Many businesses in the Stapleton neighborhood have signs with the Stapleton designation in their company name, which would presumably change once a new name for the neighborhood has been selected. The former airport and community named for former Denver Mayor Ben Stapleton, who was also a member of the KKK, will change its name with support of many on June 27, 2020 in Denver, Colorado. (Kathryn Scott, Special to The Colorado Sun)

A Denver neighborhood will vote on a list of nine names to replace its current association with a former mayor known for his Ku Klux Klan connection.

The available options are detailed on the site run by the neighborhood organization, Stapleton United Neighbors.

The neighborhood was named for former Denver Mayor Benjamin F. Stapleton and was built beginning in 2001 on the site of the former Stapleton International Airport.

Stapleton served as mayor for a total of 20 years between 1923 and 1947 and was a member of the KKK.

More than 65% of voting property owners opted to retain the Stapleton name in a referendum last summer. However, the death of George Floyd while in Minneapolis police custody, and ensuing unrest in Denver and across the country, renewed discussion of a name change for the neighborhood.

Potential new neighborhood names include Mosley, to honor John Mosley, a Tuskegee airman during World War II, and his wife, Edna, a civil rights activist; Meadowlark, for a species of bird native to the area with ties to indigenous history; and Peterson, in memory of Helen Peterson, who advocated for civil rights for American Indians and was tasked with reorganizing the National Congress of American Indians at the request of Eleanor Roosevelt.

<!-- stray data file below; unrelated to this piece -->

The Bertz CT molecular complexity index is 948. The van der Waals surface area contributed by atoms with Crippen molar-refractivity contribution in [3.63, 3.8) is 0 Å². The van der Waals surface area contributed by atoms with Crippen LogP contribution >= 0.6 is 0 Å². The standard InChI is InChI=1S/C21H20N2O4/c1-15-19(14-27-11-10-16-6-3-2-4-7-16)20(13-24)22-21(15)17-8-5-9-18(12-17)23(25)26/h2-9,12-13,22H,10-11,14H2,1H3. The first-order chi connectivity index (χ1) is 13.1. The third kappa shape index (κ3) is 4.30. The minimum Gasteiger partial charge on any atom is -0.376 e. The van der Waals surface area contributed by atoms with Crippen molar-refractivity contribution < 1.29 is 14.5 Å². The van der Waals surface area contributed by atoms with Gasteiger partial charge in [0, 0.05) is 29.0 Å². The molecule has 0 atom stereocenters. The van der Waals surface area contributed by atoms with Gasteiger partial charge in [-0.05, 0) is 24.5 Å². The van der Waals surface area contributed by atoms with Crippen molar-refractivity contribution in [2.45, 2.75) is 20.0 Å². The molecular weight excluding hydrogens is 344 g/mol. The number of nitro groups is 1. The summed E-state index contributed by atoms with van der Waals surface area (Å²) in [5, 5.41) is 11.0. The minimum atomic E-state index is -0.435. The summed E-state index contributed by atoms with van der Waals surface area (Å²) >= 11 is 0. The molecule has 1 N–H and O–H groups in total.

Owners and renters of Stapleton property can vote until Saturday. That recommendation will be followed by a vote by a community board of directors. Brookfield Properties Development, the community’s master developer, and the city and county of Denver need to approve a name change.

Former gubernatorial candidate and state treasurer Walker Stapleton, the great-grandson of the former mayor, said in June he supported a name change if it “brings more equity, fairness and opportunity” for Denver residents and Colorado residents of color.

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